UNIDENTIFIED MALE: My grandmother died of COVID because someone wasn’t wearing a mask.

HYLTON: And in the wake of George Floyd’s murder, fights over critical race theory. An advanced study on the relationships between racism and the law. It’s not taught in public schools, but some conservative activists and parents have turned it into a catch-all for diversity programs and lessons about racism they say could make white students feel guilt.

UNIDENTIFIED FEMALE : This is discrimination that I believe has been culturally sanctioned.

HYLTON Cecelia Woods is Oklahoma’s only female black superintendent. An e-mail was sent by a conservative PAC to raise concerns about critical race theory not being taught in her district. It warned supporters that if these types of superintendents, school boards, and teachers continue to dictate the education curriculum for our children there will be no future.

HYLTON, What are you seeing happen to the Superintendent?

MILO WILSON, Millwood Public School Board Vice President: All the insane questions you could ask about racism. She’s been asked.

HYLTON (voiceover). PAC leaders say that focusing on school boards can be one of the best ways to get real people.

PAUL MARTINO (Back to School PAC founder): I said, look, that’s not good enough for our kids, my kids included. Let’s go do something about that.

HYLTON (voiceover): Frustrated by his children’s school remaining virtual, Paul Martino, launched a PAC, Back to School in P.A., and pledged $500,000 to school board members that run on a platform focused on keeping schools open.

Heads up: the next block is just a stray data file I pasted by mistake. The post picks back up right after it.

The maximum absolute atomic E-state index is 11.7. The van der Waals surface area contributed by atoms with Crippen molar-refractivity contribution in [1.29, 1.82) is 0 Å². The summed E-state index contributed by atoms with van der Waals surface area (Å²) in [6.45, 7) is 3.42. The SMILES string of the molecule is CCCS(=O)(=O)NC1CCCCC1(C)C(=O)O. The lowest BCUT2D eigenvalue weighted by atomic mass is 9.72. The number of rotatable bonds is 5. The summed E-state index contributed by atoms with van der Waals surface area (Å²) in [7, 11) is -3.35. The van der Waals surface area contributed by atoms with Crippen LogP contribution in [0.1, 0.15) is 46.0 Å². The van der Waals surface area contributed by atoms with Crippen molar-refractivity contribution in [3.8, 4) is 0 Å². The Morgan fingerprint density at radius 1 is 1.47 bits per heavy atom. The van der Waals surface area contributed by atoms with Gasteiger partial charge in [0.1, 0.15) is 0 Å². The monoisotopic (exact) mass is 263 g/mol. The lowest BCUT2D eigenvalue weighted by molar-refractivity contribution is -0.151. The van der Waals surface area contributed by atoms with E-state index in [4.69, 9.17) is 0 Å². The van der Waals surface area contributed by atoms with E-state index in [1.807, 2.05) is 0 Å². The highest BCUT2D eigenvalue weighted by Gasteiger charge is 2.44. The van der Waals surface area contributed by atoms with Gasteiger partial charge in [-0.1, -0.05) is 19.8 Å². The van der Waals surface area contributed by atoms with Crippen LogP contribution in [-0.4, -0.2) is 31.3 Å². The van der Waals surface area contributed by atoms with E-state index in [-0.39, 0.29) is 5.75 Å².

MARTINO: If people on the other team have an opposing point of view and they want to empower parents like we’re doing on a different issue, please join the party.

CROWD: We have no need for masks.

HYLTON (voiceover). Turning these heated local battles into indicators of the bigger political landscape.

JONES

GEIST: Antonia is joining me in the studio. Hello Antonia! It’s great to see you.
So, you’ve been covering these meetings for months and months now very closely. What seems to be driving this from parents, because there’s also a lot of outside influence, there’s money coming into some of these races?

HYLTON: That’s right. There’s several layers here.

I mean, first, there are two issues that are really the center of all of this, and that’s COVID protocols masking and then, critical race theory, this national fight that we’re seeing popup everywhere over how to talk about American history, racism and diversity in schools. But when you peel back what’s actually happening, what you often find that there are really well organized, often conservative groups, people with connections to former Tea Partiers, to Trump administration allies, who are really galvanizing parents around these issues.

And that’s a really key transition that we’re seeing here, because these are formerly nonpartisan seats. Schools boards are meant to be dull. You don’t want to see your city council member in the media every day. But now, people are looking at them in a new light where they are seeing them as a space where they can have serious cultural and political influence, and that’s going to have an effect on communities and on future elections.

GEIST: You have to admire anybody who serves on a school board right now, it’s such a difficult job because, as you say, back when we were growing up, it was sort of a routine gathering of the communities.

HYLTON – Not anymore.

GEIST: It’s a little bit scary and things are changing. Antonia, thank you so much. Thank you for the great report. It was great to meet you.

HYLTON: We are grateful.